Not a conventional championship-season kind of treatment but a thoughtful, comprehensive, and even deeply personal account...




The late-1970s Los Angeles Dodgers are a not-so-distant window through which we can view American culture, then and now.

Fallon, who has published previously about the cultural scene in the City of Angels during the same epoch (Creating the Future: Art and Los Angeles in the 1970s, 2014), weaves several stories into his attractive tapestry: the story of his grandfather’s economic rise and fall, Mayor Tom Bradley’s ultimately successful bid to bring the 1984 Olympic Games to LA, the various struggles of writer Tom Wolfe (to understand the quickly changing culture, to write The Right Stuff) and, principally, the Dodgers’ 1977-1978 seasons, both of which resulted in World Series losses to the reviled Yankees. Within the Dodgers’ larger story, Fallon tells many smaller ones—e.g., the managing styles and troubles of new manager Tommy Lasorda, the contentious pitcher Don Sutton, the all-American (and, later, tainted) image of hitting star Steve Garvey (who ended up in a famous locker-room brawl with Sutton), the vicissitudes of outfielder Rick Monday. Hall of Famer Reggie Jackson both shines and fades. The author continually takes us away from the ballpark, as well, to remind us of the popular movies (Star Wars and Jaws among them), music (Frank Zappa, the Bee Gees), and TV shows (Three’s Company). In this ambitious and thoroughly researched account, we learn about the economic woes of the era—the author examines Proposition 13—the political figures, including President Jimmy Carter, and so much more (Hugh Hefner). Although Fallon’s account races at times, especially during some Dodgers’ play-by-play sections, he sometimes allows his diction to slide into cliché—in one brief section, we get sea changes and watershed moments and writing on the wall.

Not a conventional championship-season kind of treatment but a thoughtful, comprehensive, and even deeply personal account of a boisterous era whose echoes remain loud, even painful.

Pub Date: June 1, 2016

ISBN: 978-0-8032-4940-0

Page Count: 468

Publisher: Univ. of Nebraska

Review Posted Online: April 11, 2016

Kirkus Reviews Issue: May 1, 2016

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The author's youthfulness helps to assure the inevitable comparison with the Anne Frank diary although over and above the...


Elie Wiesel spent his early years in a small Transylvanian town as one of four children. 

He was the only one of the family to survive what Francois Maurois, in his introduction, calls the "human holocaust" of the persecution of the Jews, which began with the restrictions, the singularization of the yellow star, the enclosure within the ghetto, and went on to the mass deportations to the ovens of Auschwitz and Buchenwald. There are unforgettable and horrifying scenes here in this spare and sombre memoir of this experience of the hanging of a child, of his first farewell with his father who leaves him an inheritance of a knife and a spoon, and of his last goodbye at Buchenwald his father's corpse is already cold let alone the long months of survival under unconscionable conditions.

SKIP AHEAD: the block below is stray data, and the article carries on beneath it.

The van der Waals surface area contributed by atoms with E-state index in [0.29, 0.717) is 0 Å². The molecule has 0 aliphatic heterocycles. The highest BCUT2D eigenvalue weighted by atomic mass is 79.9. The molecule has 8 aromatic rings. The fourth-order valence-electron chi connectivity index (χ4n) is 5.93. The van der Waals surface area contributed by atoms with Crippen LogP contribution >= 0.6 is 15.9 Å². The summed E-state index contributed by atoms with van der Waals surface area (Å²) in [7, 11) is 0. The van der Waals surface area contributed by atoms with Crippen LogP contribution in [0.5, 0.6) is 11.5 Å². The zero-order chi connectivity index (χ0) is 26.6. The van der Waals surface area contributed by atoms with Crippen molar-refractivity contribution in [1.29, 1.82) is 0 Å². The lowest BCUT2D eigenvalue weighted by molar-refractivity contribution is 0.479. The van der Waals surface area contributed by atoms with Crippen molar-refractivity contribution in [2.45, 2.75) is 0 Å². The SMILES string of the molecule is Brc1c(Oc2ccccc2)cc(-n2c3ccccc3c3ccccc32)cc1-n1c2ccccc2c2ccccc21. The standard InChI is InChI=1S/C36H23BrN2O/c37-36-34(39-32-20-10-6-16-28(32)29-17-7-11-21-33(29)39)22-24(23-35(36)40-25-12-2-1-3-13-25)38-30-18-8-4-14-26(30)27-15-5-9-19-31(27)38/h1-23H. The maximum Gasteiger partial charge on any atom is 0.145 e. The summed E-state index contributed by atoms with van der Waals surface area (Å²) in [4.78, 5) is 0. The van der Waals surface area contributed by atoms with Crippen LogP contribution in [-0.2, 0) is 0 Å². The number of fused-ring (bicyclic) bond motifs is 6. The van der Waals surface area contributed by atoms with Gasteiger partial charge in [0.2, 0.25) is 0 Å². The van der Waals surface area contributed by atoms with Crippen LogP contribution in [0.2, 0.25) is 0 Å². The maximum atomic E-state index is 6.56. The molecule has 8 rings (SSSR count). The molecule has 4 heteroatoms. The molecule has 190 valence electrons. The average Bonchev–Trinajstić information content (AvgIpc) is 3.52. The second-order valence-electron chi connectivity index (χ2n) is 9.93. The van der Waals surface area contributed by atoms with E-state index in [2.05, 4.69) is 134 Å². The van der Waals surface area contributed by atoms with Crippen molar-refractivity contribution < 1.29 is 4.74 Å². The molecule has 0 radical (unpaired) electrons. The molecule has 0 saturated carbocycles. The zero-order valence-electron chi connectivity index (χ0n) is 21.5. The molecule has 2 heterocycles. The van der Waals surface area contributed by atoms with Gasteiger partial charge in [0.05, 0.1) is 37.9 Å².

The author's youthfulness helps to assure the inevitable comparison with the Anne Frank diary although over and above the sphere of suffering shared, and in this case extended to the death march itself, there is no spiritual or emotional legacy here to offset any reader reluctance.

Pub Date: Jan. 16, 2006

ISBN: 0374500010

Page Count: 120

Publisher: Hill & Wang

Review Posted Online: Oct. 7, 2011

Kirkus Reviews Issue: Jan. 15, 2006

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Bibliophiles will love this fact-filled, bookish journey.


An engaging, casual history of librarians and libraries and a famous one that burned down.

In her latest, New Yorker staff writer Orlean (Rin Tin Tin: The Life and the Legend, 2011, etc.) seeks to “tell about a place I love that doesn’t belong to me but feels like it is mine.” It’s the story of the Los Angeles Public Library, poet Charles Bukowski’s “wondrous place,” and what happened to it on April 29, 1986: It burned down. The fire raged “for more than seven hours and reached temperatures of 2000 degrees…more than one million books were burned or damaged.” Though nobody was killed, 22 people were injured, and it took more than 3 million gallons of water to put it out. One of the firefighters on the scene said, “We thought we were looking at the bowels of hell….It was surreal.” Besides telling the story of the historic library and its destruction, the author recounts the intense arson investigation and provides an in-depth biography of the troubled young man who was arrested for starting it, actor Harry Peak. Orlean reminds us that library fires have been around since the Library of Alexandria; during World War II, “the Nazis alone destroyed an estimated hundred million books.” She continues, “destroying a culture’s books is sentencing it to something worse than death: It is sentencing it to seem as if it never happened.” The author also examines the library’s important role in the city since 1872 and the construction of the historic Goodhue Building in 1926. Orlean visited the current library and talked to many of the librarians, learning about their jobs and responsibilities, how libraries were a “solace in the Depression,” and the ongoing problems librarians face dealing with the homeless. The author speculates about Peak’s guilt but remains “confounded.” Maybe it was just an accident after all.

Bibliophiles will love this fact-filled, bookish journey.

Pub Date: Oct. 16, 2018

ISBN: 978-1-4767-4018-8

Page Count: 336

Publisher: Simon & Schuster

Review Posted Online: July 2, 2018

Kirkus Reviews Issue: July 15, 2018

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